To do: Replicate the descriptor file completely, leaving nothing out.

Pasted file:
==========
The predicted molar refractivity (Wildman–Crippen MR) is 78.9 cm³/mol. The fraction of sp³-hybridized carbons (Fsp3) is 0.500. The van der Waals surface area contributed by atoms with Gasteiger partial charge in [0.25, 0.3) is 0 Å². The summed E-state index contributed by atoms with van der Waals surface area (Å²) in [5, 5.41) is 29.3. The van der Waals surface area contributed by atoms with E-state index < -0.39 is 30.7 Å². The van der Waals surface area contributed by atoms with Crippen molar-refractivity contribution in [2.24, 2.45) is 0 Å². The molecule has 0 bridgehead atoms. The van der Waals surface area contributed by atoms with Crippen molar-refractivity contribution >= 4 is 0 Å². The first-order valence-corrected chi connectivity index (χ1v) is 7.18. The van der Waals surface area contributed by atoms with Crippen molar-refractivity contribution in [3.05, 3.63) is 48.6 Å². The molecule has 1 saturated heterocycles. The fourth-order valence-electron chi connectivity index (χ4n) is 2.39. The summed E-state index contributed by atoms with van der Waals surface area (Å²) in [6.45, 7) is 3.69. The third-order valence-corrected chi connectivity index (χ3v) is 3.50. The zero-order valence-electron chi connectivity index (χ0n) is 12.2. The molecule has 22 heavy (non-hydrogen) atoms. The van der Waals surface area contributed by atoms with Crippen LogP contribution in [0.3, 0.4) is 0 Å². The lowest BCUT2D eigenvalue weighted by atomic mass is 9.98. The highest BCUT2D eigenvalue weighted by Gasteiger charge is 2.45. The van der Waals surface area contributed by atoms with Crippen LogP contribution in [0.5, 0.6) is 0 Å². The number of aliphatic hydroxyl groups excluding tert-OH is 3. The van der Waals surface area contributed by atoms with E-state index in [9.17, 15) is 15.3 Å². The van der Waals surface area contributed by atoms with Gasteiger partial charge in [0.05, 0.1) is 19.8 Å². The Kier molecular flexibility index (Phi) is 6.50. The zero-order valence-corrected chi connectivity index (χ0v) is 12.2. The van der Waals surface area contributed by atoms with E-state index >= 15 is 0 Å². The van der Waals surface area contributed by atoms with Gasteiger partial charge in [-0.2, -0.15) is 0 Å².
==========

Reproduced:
The predicted molar refractivity (Wildman–Crippen MR) is 78.9 cm³/mol. The fraction of sp³-hybridized carbons (Fsp3) is 0.500. The van der Waals surface area contributed by atoms with Gasteiger partial charge in [0.25, 0.3) is 0 Å². The summed E-state index contributed by atoms with van der Waals surface area (Å²) in [5, 5.41) is 29.3. The van der Waals surface area contributed by atoms with E-state index < -0.39 is 30.7 Å². The van der Waals surface area contributed by atoms with Crippen molar-refractivity contribution in [2.24, 2.45) is 0 Å². The molecule has 0 bridgehead atoms. The van der Waals surface area contributed by atoms with Crippen molar-refractivity contribution >= 4 is 0 Å². The first-order valence-corrected chi connectivity index (χ1v) is 7.18. The van der Waals surface area contributed by atoms with Crippen molar-refractivity contribution in [3.05, 3.63) is 48.6 Å². The molecule has 1 saturated heterocycles. The fourth-order valence-electron chi connectivity index (χ4n) is 2.39. The summed E-state index contributed by atoms with van der Waals surface area (Å²) in [6.45, 7) is 3.69. The third-order valence-corrected chi connectivity index (χ3v) is 3.50. The zero-order valence-electron chi connectivity index (χ0n) is 12.2. The molecule has 22 heavy (non-hydrogen) atoms. The van der Waals surface area contributed by atoms with Crippen LogP contribution in [0.3, 0.4) is 0 Å². The lowest BCUT2D eigenvalue weighted by atomic mass is 9.98. The highest BCUT2D eigenvalue weighted by Gasteiger charge is 2.45. The van der Waals surface area contributed by atoms with Crippen LogP contribution in [0.5, 0.6) is 0 Å². The number of aliphatic hydroxyl groups excluding tert-OH is 3. The van der Waals surface area contributed by atoms with E-state index in [9.17, 15) is 15.3 Å². The van der Waals surface area contributed by atoms with Gasteiger partial charge in [0.05, 0.1) is 19.8 Å². The Kier molecular flexibility index (Phi) is 6.50. The zero-order valence-corrected chi connectivity index (χ0v) is 12.2. The van der Waals surface area contributed by atoms with E-state index >= 15 is 0 Å². The van der Waals surface area contributed by atoms with Gasteiger partial charge in [-0.2, -0.15) is 0 Å².